Perhaps the endgame that appeared on the board as early as move 9 was not that bad, but given his broken pawn-structure the position was strategically dangerous and needed very precise treatment. In the press conference, Grischuk considered:
16...c6 to be obligatory in order to get counterplay. He thought 17.h3 Be6 18.bxc6 (18.Nd2!?) 18...bxc6 was 'completely unclear'
. The game continuation saw White consolidating his advantage with 16...exd4 17.Bxd4 Bxd4 18.Rxd4 Bxf3 19.gxf3 b6 20.f4
. Grischuk did not let go of this chance and produced a model endgame that is surely worth replaying!
As for the Ukrainian players - it was a dark day
Ruslan Ponomariov - Etienne Bacrot
Ponomariov managed to break his series of draws, but not in the way he would have wanted to.
Once again Bacrot came to the game very well prepared. The players followed the main line of the Fianchetto variation of the Benoni for a very long time, but the Frenchman seemed to be more at home while Ponomariov was burning a lot of time. Black has been doing well in this line as of late and the present game did not change the verdict of the line. After underestimating 24...Nd3
White was already slightly worse, since Ponomariov didn't find any effective antidote to Black's growing initiative. Bacrot systematically increased his advantage and confidently upgraded his score in this event to +1.Vassily Ivanchuk - Hikaru Nakamura
Hikaru didn't seem to feel at home in the Spanish variation with 5.d3
that appeared on the board. He showed his dissatisfaction with the move 17...Bd7
and the plan connected to it, of bringing the knight to c6. Ivanchuk indeed managed to get a stable advantage, which he increased into the middlegame. Nakamura said in the press conference he indeed felt that White was better the entire game but perhaps not more than that. The game saw a dramatic turn of events, after:
Wang Hao - Leinier Dominguez
Ivanchuk took the bait with 47.Qxf7
but in the press conference confessed he has missed 47...Nf6 48.Nb6 Qa3!
and after the further 49.Bc1 Rxf7 50.Bxa3 Ng4!
Black was out of the woods. Fortune really went Nakamura's way when a few moves later, in a position that looked very drawish, Ivanchuk forgot about his clock and lost on time!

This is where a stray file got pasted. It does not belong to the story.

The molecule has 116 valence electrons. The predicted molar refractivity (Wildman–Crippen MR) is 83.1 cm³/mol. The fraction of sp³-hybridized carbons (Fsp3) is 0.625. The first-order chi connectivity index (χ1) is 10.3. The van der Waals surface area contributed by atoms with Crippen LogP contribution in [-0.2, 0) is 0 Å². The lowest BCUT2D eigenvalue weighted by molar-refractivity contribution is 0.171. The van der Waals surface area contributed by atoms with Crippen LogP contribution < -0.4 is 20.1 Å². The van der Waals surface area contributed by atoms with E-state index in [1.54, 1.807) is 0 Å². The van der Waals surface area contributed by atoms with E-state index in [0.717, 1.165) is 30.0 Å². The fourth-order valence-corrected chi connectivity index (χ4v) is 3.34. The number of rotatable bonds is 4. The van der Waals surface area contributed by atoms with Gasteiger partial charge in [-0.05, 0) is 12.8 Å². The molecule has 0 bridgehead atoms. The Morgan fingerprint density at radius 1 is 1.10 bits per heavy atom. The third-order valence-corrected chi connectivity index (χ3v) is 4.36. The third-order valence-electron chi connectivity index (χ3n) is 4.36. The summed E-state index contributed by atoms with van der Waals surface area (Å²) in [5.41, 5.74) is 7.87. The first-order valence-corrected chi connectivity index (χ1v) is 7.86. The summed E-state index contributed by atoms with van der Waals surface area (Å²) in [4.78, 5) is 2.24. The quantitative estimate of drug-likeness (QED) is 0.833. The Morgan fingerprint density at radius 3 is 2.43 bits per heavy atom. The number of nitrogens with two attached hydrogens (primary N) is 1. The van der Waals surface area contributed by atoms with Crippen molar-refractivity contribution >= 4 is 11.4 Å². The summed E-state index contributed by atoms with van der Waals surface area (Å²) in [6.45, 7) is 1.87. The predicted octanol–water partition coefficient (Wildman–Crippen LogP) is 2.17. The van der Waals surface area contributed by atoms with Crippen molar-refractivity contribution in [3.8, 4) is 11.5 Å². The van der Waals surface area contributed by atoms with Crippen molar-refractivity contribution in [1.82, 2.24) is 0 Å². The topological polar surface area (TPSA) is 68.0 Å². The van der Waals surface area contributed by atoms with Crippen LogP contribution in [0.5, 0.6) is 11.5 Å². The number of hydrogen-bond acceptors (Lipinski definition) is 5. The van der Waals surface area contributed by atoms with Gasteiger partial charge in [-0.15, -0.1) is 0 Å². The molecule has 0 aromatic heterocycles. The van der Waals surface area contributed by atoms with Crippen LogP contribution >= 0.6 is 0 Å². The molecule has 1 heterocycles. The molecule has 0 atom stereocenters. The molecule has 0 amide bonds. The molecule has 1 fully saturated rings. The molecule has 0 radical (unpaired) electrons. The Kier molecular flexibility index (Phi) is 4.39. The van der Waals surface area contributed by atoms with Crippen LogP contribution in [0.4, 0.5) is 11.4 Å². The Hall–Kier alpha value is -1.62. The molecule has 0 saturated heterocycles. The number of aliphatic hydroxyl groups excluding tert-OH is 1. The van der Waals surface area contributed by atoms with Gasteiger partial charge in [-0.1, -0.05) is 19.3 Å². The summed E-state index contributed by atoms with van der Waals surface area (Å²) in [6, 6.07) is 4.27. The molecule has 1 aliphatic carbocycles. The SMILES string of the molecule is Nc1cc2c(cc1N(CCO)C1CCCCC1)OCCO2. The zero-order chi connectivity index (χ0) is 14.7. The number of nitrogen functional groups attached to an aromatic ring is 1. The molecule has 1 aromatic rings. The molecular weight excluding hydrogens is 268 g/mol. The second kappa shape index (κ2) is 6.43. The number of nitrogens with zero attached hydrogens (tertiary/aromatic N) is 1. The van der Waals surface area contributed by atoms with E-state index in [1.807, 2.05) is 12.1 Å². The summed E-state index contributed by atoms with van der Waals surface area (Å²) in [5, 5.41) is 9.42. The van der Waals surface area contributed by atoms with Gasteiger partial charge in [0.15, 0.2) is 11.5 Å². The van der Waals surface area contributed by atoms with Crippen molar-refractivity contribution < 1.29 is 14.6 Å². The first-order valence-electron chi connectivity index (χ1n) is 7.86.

With this unexpected win, Nakamura not only takes over the tournament lead, but also moves a bit closer to the 2800 barrier...
Having successfully defended Black’s point of view in the previous round, Wang Hao was curious to test the Catalan Opening from the opposite side. His game with Dominguez ended in a correct draw, without any special incidents, but during the conference Wang Hao once again revealed some fascinating lines which remained off-stage.
What started out as a quiet Catalan eventually became a pretty sharp battle. With creative play, Wang Hao managed to get some initiative going and we enter the game on move 23:
Instead of 23.Ne2
White had the interesting posibility of playing 23.Na4!? Nc7 (23...Rxd4 24.Rxd4 Qxd4 25.Qxb7 is horrendous for Black) 24.Qc4 Nb5 and this would be fine for Black were it not for 25.Nb6! when Black is unable to double rooks on the d-file, his queen is offside on a7 and White can slowly improve his position with Rd3, Rad1, h4 etc.
Eventually Dominguez managed to take over and the main question remaining is the assesment of the final position in which the moves were repeated. Both players felt it was risky to play on, they looked at:
37...Qd7 38.Rb7 Qe8 39.Qb6 Bf6 40.Qxa6 Ra8 41.Ra7 Rxa7 42.Qxa7 and things are indeed messy. But Black might be able to improve with 40...Qa4! attacking both the d1-rook and the pawn on a5.
Laurent Fressinet - Evgeny Tomashevsky
After Ponomariov’s defeat, Tomashevsky remains the only player with a 'perfect' score: eight consecutive draws! He cannot be blamed for lack of combativity, though. Today he had to endure Fressinet’s pressure for more than 90 moves...
Both Fressinet and Tomashevsky must have thought that with the rest day approaching, it would be better to play a long game. It would take 7 hours before the game saw it's finish. Fressinet, just like Ivanchuk, approached the Spanish opening of his opponent with d3 and, also just like Ivanchuk, soon got a nice advantage. With the strong move 24.Ra2!
Fressinet made sure that his rooks would be ready to operate on the a-file as soon as that file was to be opened. In the press conference, Laurent said he made a mistake on move 26 and should have gone:
26.Rha1. This indeed looks very strong as Black is unable to oppose on the a-file; some sample lines show the dangers Black is facing: 26...Nd7 27.Be6! fxe6 28.Ra7 Rhd8 29.R1a6! Qb8 30.Nxe6+; or: 26...Rc7 27.c3! (going after the d-pawn) 27...Nd7 28.Ra6! Qc5 and the beautiful 29.Bxf7!! Kxf7 30.b4 Qxc3 31.Qa2+! d5 (31...Kg7 32.Ne6+ Kh6 and here White can chose between taking the rook on c7 or trapping the queen with 33.Ra3 Qxb4 34.Rb1!) 32.Ra3 Qxb4 33.exd5! which is quite a picture! Miraculously, Black is without a defence.
The players also looked at 26...g5 but agreed it looks a bit too much after 27.hxg5 Bxg5 28.Ra7.
But also after this missed chance Fressinet kept pressing and got a big advantage in the endgame. Tomashevsky felt White is technically winning with:
46.Kd3! In the game he managed to exchange rooks after 46.Ra6 d3+! 47.Kxd3 Bf2 48.Ne5 Rb6!
when White must take on b6 because g3 is hanging. It took another 50 moves for Tomashesvky to bring home half a point but in the end he managed to do so!
The general tiredness is revealed in different forms every day. Most of the players seem inclined to have a good rest during the free day scheduled tomorrow, resisting to the temptation of visiting the cultural beauties and mysteries offered by Paris.
And with three rounds to go, Mamedyarov cannot be sure of his qualification for the Candidates yet. Caruana (or, possibly, Grischuk) can still overtake him in the general Grand Prix classification...
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